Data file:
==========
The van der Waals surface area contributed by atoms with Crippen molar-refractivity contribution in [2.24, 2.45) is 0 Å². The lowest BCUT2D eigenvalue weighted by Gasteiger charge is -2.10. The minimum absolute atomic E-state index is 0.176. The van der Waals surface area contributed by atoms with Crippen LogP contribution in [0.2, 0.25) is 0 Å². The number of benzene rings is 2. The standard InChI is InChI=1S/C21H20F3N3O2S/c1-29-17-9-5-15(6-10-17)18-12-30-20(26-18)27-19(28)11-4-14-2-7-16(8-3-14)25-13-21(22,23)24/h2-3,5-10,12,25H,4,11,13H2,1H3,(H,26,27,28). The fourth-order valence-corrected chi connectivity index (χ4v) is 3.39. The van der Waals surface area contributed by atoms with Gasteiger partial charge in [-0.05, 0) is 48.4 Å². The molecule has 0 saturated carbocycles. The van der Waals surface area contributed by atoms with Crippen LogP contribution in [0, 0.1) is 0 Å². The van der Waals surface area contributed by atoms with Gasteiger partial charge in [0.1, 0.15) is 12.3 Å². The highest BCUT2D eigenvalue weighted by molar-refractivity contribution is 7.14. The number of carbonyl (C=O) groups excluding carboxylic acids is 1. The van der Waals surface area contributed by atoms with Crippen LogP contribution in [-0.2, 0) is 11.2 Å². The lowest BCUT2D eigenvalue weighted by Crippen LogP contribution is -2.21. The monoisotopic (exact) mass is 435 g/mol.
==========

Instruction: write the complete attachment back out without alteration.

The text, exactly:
The van der Waals surface area contributed by atoms with Crippen molar-refractivity contribution in [2.24, 2.45) is 0 Å². The lowest BCUT2D eigenvalue weighted by Gasteiger charge is -2.10. The minimum absolute atomic E-state index is 0.176. The van der Waals surface area contributed by atoms with Crippen LogP contribution in [0.2, 0.25) is 0 Å². The number of benzene rings is 2. The standard InChI is InChI=1S/C21H20F3N3O2S/c1-29-17-9-5-15(6-10-17)18-12-30-20(26-18)27-19(28)11-4-14-2-7-16(8-3-14)25-13-21(22,23)24/h2-3,5-10,12,25H,4,11,13H2,1H3,(H,26,27,28). The fourth-order valence-corrected chi connectivity index (χ4v) is 3.39. The van der Waals surface area contributed by atoms with Gasteiger partial charge in [-0.05, 0) is 48.4 Å². The molecule has 0 saturated carbocycles. The van der Waals surface area contributed by atoms with Crippen LogP contribution in [0, 0.1) is 0 Å². The van der Waals surface area contributed by atoms with Gasteiger partial charge in [0.1, 0.15) is 12.3 Å². The highest BCUT2D eigenvalue weighted by molar-refractivity contribution is 7.14. The number of carbonyl (C=O) groups excluding carboxylic acids is 1. The van der Waals surface area contributed by atoms with Crippen LogP contribution in [-0.2, 0) is 11.2 Å². The lowest BCUT2D eigenvalue weighted by Crippen LogP contribution is -2.21. The monoisotopic (exact) mass is 435 g/mol.